Worldwide use and abuse of artificial pesticides, and the perils associated with it, makes for horrific reading. These tiny poisonous particles pollute the air, deplete the soil of its vigour and contaminate all water bodies surrounding farms using pesticides. Yes, it’s not just your food that is affected, even our drinking water is becoming more and more toxic thanks to the unmitigated use of chemicals worldwide. Just one tablespoon of herbicide is enough to pollute drinking water for 2, 00,000 people! Frighteningly, plants constantly develop resistance to old chemicals and newer, more hazardous ones are then brought to the markets. If we do not put an end to this pollution, this pollution will surely put an end to us.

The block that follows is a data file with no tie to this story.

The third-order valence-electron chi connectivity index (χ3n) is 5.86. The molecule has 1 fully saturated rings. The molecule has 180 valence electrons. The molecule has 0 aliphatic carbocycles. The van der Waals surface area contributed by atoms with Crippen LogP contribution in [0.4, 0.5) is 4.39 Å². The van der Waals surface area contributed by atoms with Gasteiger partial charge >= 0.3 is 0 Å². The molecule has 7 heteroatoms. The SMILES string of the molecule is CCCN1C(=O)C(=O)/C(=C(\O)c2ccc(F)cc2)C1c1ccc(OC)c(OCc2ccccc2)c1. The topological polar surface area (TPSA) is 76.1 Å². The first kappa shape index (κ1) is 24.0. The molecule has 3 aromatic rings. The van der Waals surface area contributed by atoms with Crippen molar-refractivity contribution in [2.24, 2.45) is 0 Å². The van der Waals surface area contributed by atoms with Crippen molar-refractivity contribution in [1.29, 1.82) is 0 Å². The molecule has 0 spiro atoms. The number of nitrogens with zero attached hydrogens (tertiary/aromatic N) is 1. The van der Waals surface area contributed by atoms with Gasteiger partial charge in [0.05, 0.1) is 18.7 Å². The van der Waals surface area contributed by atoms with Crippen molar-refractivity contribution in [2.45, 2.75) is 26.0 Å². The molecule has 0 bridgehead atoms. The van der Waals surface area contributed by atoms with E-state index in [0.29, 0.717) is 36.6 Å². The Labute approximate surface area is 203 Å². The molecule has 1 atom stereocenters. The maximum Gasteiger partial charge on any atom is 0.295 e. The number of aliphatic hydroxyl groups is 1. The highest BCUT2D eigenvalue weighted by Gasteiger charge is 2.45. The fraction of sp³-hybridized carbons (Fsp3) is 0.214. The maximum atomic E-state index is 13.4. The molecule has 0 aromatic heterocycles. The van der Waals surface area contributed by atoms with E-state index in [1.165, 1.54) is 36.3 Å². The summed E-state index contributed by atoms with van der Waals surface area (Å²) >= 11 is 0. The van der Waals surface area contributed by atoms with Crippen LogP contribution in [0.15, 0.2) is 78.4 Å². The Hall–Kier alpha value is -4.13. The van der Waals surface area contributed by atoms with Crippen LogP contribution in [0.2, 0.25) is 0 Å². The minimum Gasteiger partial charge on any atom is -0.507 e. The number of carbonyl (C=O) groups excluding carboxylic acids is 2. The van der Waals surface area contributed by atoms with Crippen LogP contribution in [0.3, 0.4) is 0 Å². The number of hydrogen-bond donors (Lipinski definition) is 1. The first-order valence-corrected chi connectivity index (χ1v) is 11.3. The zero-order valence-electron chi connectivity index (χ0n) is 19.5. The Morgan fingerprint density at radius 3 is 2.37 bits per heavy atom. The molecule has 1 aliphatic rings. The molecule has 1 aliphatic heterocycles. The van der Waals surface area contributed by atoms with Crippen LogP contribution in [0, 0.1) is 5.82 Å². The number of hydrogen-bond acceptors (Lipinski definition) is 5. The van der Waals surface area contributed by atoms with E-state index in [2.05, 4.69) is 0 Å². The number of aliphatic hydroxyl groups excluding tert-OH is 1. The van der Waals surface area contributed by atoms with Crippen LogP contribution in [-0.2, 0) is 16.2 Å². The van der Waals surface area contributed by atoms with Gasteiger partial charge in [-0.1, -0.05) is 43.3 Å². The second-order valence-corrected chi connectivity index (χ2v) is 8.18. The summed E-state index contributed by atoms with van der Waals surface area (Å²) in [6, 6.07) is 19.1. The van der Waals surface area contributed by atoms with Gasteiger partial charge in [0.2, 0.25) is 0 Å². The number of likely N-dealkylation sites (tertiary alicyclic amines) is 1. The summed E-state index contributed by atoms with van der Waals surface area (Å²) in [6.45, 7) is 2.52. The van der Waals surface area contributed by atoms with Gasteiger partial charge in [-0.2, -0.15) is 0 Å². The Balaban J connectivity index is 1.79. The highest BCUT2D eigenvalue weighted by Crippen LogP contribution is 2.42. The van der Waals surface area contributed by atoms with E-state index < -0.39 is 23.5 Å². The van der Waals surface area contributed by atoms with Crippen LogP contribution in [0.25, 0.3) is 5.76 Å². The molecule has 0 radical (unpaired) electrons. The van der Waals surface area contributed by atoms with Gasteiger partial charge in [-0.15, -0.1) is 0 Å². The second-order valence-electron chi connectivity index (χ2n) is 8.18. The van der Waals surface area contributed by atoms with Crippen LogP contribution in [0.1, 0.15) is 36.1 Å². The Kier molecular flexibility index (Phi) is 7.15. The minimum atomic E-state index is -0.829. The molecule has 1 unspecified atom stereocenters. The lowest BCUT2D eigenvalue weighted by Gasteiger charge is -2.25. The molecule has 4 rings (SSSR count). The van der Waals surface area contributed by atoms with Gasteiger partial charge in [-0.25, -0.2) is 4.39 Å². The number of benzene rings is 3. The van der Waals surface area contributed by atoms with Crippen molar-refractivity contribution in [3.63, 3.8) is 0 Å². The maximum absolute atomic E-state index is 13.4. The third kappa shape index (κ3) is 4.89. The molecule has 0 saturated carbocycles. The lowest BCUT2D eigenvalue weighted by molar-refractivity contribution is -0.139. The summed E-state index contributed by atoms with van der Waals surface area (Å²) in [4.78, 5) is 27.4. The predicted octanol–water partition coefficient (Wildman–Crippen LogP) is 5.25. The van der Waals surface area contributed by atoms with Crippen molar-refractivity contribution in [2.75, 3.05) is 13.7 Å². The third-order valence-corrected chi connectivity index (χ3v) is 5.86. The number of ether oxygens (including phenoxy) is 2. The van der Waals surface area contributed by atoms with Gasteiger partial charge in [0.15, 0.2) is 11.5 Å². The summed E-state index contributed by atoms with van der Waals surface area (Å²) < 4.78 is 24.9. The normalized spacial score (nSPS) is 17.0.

Flora and fauna, so intricate to the environment, are suffering greatly due to our fallacies. Chemicals have not only killed numerous varieties of crops, but they affect even the animals and insects that breed on it. All these organisms form a delicate food chain and disturbance to one link creates havoc in all others. On organic farms, measures to protect and improve biodiversity go hand in hand with being natural and opting for conservation. For instance, crop stubble is allowed to grow so that it may provide food for the insects and animals. In addition, in some vineyards weeds are allowed to thrive so that they may create a habitat for predators. Many farmers also build beetle banks and ponds so that a variety of insects may breed in it and co-exist with the crops. Also, though raising organic livestock is labour intensive, organic farmers believe that when they are kind to the animals and keep them stress-free, their products will be tastier and healthier. Organic farmers are kind to animals, and in every possible way encourage flora and fauna to thrive around them.